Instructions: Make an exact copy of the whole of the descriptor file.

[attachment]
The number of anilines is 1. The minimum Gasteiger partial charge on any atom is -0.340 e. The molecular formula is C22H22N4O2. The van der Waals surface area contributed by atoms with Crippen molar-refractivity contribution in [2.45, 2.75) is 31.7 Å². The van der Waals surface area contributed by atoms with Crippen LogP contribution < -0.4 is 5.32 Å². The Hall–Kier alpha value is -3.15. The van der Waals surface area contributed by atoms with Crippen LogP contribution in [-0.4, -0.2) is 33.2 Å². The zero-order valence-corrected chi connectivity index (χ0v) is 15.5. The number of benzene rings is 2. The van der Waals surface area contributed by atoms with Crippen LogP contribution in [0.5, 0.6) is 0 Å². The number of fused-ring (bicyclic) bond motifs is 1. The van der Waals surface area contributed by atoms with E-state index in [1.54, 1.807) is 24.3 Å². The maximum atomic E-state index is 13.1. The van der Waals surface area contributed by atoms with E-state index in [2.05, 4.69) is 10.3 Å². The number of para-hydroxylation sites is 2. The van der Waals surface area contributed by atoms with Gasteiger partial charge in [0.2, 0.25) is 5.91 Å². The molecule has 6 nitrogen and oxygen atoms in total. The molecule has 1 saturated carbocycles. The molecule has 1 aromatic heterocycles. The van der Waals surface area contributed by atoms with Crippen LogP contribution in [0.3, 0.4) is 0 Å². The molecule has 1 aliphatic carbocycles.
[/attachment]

The number of anilines is 1. The minimum Gasteiger partial charge on any atom is -0.340 e. The molecular formula is C22H22N4O2. The van der Waals surface area contributed by atoms with Crippen molar-refractivity contribution in [2.45, 2.75) is 31.7 Å². The van der Waals surface area contributed by atoms with Crippen LogP contribution < -0.4 is 5.32 Å². The Hall–Kier alpha value is -3.15. The van der Waals surface area contributed by atoms with Crippen LogP contribution in [-0.4, -0.2) is 33.2 Å². The zero-order valence-corrected chi connectivity index (χ0v) is 15.5. The number of benzene rings is 2. The van der Waals surface area contributed by atoms with Crippen LogP contribution in [0.5, 0.6) is 0 Å². The number of fused-ring (bicyclic) bond motifs is 1. The van der Waals surface area contributed by atoms with E-state index in [1.54, 1.807) is 24.3 Å². The maximum atomic E-state index is 13.1. The van der Waals surface area contributed by atoms with E-state index in [2.05, 4.69) is 10.3 Å². The number of para-hydroxylation sites is 2. The van der Waals surface area contributed by atoms with Gasteiger partial charge in [0.2, 0.25) is 5.91 Å². The molecule has 6 nitrogen and oxygen atoms in total. The molecule has 1 saturated carbocycles. The molecule has 1 aromatic heterocycles. The van der Waals surface area contributed by atoms with Crippen LogP contribution in [0.3, 0.4) is 0 Å². The molecule has 1 aliphatic carbocycles.